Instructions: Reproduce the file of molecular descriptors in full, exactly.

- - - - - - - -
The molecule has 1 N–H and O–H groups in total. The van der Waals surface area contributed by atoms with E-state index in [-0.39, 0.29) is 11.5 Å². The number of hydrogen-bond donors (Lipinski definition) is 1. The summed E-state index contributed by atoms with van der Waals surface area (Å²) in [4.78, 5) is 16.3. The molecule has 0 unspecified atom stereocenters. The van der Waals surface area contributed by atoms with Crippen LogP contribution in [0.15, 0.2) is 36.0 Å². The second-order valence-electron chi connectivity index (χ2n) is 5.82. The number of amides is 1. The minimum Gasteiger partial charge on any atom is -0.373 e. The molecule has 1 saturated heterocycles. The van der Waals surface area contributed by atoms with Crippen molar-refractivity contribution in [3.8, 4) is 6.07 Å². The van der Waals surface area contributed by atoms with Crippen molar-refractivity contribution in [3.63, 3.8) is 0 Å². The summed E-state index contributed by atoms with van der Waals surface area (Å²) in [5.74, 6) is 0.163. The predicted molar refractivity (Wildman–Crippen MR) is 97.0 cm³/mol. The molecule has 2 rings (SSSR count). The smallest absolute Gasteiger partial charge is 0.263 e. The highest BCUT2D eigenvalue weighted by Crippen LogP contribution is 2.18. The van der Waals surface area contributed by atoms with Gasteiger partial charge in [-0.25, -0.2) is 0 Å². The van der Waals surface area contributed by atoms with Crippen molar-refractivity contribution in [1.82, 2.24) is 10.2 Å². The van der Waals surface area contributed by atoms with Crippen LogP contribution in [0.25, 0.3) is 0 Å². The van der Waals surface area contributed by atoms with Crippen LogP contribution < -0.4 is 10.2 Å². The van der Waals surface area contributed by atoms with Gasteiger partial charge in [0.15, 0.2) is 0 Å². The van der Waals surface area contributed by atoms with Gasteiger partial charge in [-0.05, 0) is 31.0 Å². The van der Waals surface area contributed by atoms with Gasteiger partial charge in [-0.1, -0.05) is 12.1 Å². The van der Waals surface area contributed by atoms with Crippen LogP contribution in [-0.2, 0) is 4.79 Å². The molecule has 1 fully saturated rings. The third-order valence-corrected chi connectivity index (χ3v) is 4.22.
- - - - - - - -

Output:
The molecule has 1 N–H and O–H groups in total. The van der Waals surface area contributed by atoms with E-state index in [-0.39, 0.29) is 11.5 Å². The number of hydrogen-bond donors (Lipinski definition) is 1. The summed E-state index contributed by atoms with van der Waals surface area (Å²) in [4.78, 5) is 16.3. The molecule has 0 unspecified atom stereocenters. The van der Waals surface area contributed by atoms with Crippen LogP contribution in [0.15, 0.2) is 36.0 Å². The second-order valence-electron chi connectivity index (χ2n) is 5.82. The number of amides is 1. The minimum Gasteiger partial charge on any atom is -0.373 e. The molecule has 1 saturated heterocycles. The van der Waals surface area contributed by atoms with Crippen molar-refractivity contribution in [3.8, 4) is 6.07 Å². The van der Waals surface area contributed by atoms with Crippen molar-refractivity contribution in [3.63, 3.8) is 0 Å². The summed E-state index contributed by atoms with van der Waals surface area (Å²) in [5.74, 6) is 0.163. The predicted molar refractivity (Wildman–Crippen MR) is 97.0 cm³/mol. The molecule has 2 rings (SSSR count). The smallest absolute Gasteiger partial charge is 0.263 e. The highest BCUT2D eigenvalue weighted by Crippen LogP contribution is 2.18. The van der Waals surface area contributed by atoms with Gasteiger partial charge in [-0.25, -0.2) is 0 Å². The van der Waals surface area contributed by atoms with Crippen molar-refractivity contribution in [1.82, 2.24) is 10.2 Å². The van der Waals surface area contributed by atoms with Crippen LogP contribution in [0.25, 0.3) is 0 Å². The van der Waals surface area contributed by atoms with Crippen LogP contribution < -0.4 is 10.2 Å². The van der Waals surface area contributed by atoms with Gasteiger partial charge in [0.15, 0.2) is 0 Å². The van der Waals surface area contributed by atoms with Gasteiger partial charge in [-0.05, 0) is 31.0 Å². The van der Waals surface area contributed by atoms with Gasteiger partial charge in [-0.1, -0.05) is 12.1 Å². The van der Waals surface area contributed by atoms with Crippen LogP contribution in [-0.2, 0) is 4.79 Å². The molecule has 1 fully saturated rings. The third-order valence-corrected chi connectivity index (χ3v) is 4.22.